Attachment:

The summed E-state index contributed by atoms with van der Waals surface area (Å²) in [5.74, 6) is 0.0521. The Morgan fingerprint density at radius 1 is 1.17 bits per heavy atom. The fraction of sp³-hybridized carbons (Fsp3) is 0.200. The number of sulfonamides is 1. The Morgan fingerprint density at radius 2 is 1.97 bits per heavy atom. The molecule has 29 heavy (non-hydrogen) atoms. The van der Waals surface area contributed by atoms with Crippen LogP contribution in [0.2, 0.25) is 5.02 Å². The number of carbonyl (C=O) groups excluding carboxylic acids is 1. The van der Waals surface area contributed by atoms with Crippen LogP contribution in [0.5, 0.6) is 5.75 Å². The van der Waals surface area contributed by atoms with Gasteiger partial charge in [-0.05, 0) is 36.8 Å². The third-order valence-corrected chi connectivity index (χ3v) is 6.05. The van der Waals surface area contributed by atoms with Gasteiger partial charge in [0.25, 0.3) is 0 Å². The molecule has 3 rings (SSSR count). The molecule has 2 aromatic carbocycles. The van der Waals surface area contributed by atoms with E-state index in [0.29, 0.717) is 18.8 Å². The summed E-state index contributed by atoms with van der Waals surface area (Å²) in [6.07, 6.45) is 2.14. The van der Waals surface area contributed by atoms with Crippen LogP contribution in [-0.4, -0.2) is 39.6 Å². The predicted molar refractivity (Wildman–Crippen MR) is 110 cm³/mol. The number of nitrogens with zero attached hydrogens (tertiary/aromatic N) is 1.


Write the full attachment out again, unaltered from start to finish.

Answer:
The summed E-state index contributed by atoms with van der Waals surface area (Å²) in [5.74, 6) is 0.0521. The Morgan fingerprint density at radius 1 is 1.17 bits per heavy atom. The fraction of sp³-hybridized carbons (Fsp3) is 0.200. The number of sulfonamides is 1. The Morgan fingerprint density at radius 2 is 1.97 bits per heavy atom. The molecule has 29 heavy (non-hydrogen) atoms. The van der Waals surface area contributed by atoms with Crippen LogP contribution in [0.2, 0.25) is 5.02 Å². The number of carbonyl (C=O) groups excluding carboxylic acids is 1. The van der Waals surface area contributed by atoms with Crippen LogP contribution in [0.5, 0.6) is 5.75 Å². The van der Waals surface area contributed by atoms with Gasteiger partial charge in [-0.05, 0) is 36.8 Å². The third-order valence-corrected chi connectivity index (χ3v) is 6.05. The van der Waals surface area contributed by atoms with Gasteiger partial charge in [0.25, 0.3) is 0 Å². The molecule has 3 rings (SSSR count). The molecule has 2 aromatic carbocycles. The van der Waals surface area contributed by atoms with E-state index in [0.29, 0.717) is 18.8 Å². The summed E-state index contributed by atoms with van der Waals surface area (Å²) in [6.07, 6.45) is 2.14. The van der Waals surface area contributed by atoms with Crippen LogP contribution in [-0.4, -0.2) is 39.6 Å². The predicted molar refractivity (Wildman–Crippen MR) is 110 cm³/mol. The number of nitrogens with zero attached hydrogens (tertiary/aromatic N) is 1.